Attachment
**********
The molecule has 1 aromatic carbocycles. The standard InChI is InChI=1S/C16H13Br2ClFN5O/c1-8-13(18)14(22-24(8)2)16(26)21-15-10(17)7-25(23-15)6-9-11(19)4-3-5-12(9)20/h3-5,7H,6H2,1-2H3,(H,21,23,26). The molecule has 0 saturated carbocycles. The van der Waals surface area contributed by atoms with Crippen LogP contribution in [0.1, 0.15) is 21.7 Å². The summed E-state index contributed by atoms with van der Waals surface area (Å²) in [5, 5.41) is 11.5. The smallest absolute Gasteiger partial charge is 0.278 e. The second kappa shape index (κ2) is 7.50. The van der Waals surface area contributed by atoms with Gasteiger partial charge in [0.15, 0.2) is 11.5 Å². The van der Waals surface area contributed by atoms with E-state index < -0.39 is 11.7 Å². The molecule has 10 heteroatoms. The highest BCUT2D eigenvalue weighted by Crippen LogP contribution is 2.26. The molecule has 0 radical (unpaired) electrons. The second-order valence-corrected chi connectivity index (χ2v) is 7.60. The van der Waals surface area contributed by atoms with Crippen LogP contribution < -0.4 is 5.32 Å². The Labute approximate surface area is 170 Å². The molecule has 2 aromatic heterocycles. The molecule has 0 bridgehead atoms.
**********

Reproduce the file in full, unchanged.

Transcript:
The molecule has 1 aromatic carbocycles. The standard InChI is InChI=1S/C16H13Br2ClFN5O/c1-8-13(18)14(22-24(8)2)16(26)21-15-10(17)7-25(23-15)6-9-11(19)4-3-5-12(9)20/h3-5,7H,6H2,1-2H3,(H,21,23,26). The molecule has 0 saturated carbocycles. The van der Waals surface area contributed by atoms with Crippen LogP contribution in [0.1, 0.15) is 21.7 Å². The summed E-state index contributed by atoms with van der Waals surface area (Å²) in [5, 5.41) is 11.5. The smallest absolute Gasteiger partial charge is 0.278 e. The second kappa shape index (κ2) is 7.50. The van der Waals surface area contributed by atoms with Gasteiger partial charge in [0.15, 0.2) is 11.5 Å². The van der Waals surface area contributed by atoms with E-state index < -0.39 is 11.7 Å². The molecule has 10 heteroatoms. The highest BCUT2D eigenvalue weighted by Crippen LogP contribution is 2.26. The molecule has 0 radical (unpaired) electrons. The second-order valence-corrected chi connectivity index (χ2v) is 7.60. The van der Waals surface area contributed by atoms with Crippen LogP contribution < -0.4 is 5.32 Å². The Labute approximate surface area is 170 Å². The molecule has 2 aromatic heterocycles. The molecule has 0 bridgehead atoms.